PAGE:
Davey Johnson on Ian Desmond: "He's good to go."

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SAN FRANCISCO — There’s a very good chance the Washington Nationals’ 6-4 victory over the San Francisco Giants on Wednesday afternoon was not just the capper on an 8-2 road trip but also the final game the team will play without shortstop Ian Desmond.

Desmond, who has been on the disabled list since July 22 with a left oblique strain, is still expected to go through a simulated game on Thursday at Nationals Park but activating him for Friday’s game against the New York Mets now seems like little more than a formality.

“He’s good to go,” Nationals manager Davey Johnson said as he wrapped up his post-game media session. 

When Desmond first succumbed to the disabled list shortly after the All-Star break, though he’d played through the injury since at least mid-June, the Nationals trainers told Johnson that Desmond would be out around five weeks. But it’s been just over three weeks and Desmond’s progress to this point has been steady and encouraging.

Two Mondays ago, Desmond took ground balls and did some throwing at Minute Maid Park in Houston. That was his first step back into baseball activities. Five days later he swung for the first time when the Nationals were in Phoenix and Monday afternoon Johnson could hardly contain himself when he let the media know that Desmond would be going through a full workout at AT&T Park.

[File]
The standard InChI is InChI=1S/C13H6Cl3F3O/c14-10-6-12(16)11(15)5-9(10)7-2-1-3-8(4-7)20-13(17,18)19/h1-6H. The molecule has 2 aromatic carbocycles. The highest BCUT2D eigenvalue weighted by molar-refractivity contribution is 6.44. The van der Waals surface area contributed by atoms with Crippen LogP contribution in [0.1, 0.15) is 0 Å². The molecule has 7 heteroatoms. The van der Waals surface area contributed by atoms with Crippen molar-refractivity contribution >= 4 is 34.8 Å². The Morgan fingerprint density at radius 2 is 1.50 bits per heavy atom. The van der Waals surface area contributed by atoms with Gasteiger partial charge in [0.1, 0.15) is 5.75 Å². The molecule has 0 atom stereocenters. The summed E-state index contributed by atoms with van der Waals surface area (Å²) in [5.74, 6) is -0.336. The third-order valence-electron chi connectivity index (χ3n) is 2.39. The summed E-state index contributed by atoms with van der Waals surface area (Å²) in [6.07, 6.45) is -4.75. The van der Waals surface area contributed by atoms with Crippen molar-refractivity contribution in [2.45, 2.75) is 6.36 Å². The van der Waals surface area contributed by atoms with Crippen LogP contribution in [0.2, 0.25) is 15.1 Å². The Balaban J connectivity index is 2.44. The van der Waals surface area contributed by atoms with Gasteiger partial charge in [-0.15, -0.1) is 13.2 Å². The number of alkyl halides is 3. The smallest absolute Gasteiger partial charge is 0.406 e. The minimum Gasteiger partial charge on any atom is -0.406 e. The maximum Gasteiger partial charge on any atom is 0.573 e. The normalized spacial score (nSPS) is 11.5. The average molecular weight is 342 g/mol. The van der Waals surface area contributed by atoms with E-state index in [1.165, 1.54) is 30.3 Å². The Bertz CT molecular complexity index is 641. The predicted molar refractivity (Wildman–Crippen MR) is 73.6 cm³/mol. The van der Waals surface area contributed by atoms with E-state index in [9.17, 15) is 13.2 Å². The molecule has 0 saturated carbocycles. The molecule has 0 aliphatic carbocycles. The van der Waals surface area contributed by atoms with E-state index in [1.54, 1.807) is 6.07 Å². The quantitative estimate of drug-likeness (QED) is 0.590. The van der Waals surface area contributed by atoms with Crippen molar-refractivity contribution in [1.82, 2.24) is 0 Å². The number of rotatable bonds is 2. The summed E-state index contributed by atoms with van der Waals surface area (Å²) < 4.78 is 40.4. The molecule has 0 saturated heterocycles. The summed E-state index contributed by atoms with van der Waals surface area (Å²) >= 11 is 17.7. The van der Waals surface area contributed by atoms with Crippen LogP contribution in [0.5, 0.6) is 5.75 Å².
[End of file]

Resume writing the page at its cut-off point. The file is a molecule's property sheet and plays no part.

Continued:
The comfort the Nationals and their training staff have with Desmond’s health is enough that they can opt to forego a rehab assignment and slot the slugging shortstop back into Johnson’s lineup on Friday. Desmond was scheduled to play in a simulated game on Thursday, which Chien-Ming Wang was expected to pitch, but Wang is now scheduled to rehab with Double-A Harrisburg Thursday night, and either way a rehab assignment for Desmond appears extremely unlikely.

“All I know is that the times that I was on the DL… at the end of my time they didn’t send me anywhere around Baltimore they just put me back in the lineup,” Johnson said Monday. “I didn’t rehab. I just went right in there. When you’re watching the ballgames, timing is going to be different for every pitcher you face. As long as you’re healthy and your stroke is fine, which his strike is absolutely, he’ll catch up pretty quick.

“I don’t think it’s going to help his timing to be timing guys in (Single-A) Potomac who throw 100 mph and don’t throw it over.”

Desmond was one of the Nationals best and most consistent hitters, even with the injury, when he went on the disabled list. Named to the NL All-Star team early in July, Desmond is hitting .286 with a .322 on-base percentage and .503 slugging percentage. In 89 games, Desmond’s hit 17 home runs, 24 doubles and two triples.

 

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About the Author
Amanda Comak

Amanda Comak

Amanda Comak covers the Washington Nationals and comes to The Washington Times from the Cape Cod Times and after stints with MLB.com and the Amsterdam (N.Y.) Recorder. A Massachusetts native and 2008 graduate of Boston University, Amanda can be reached at acomak@washingtontimes.com and you can follow her on Twitter @acomak.

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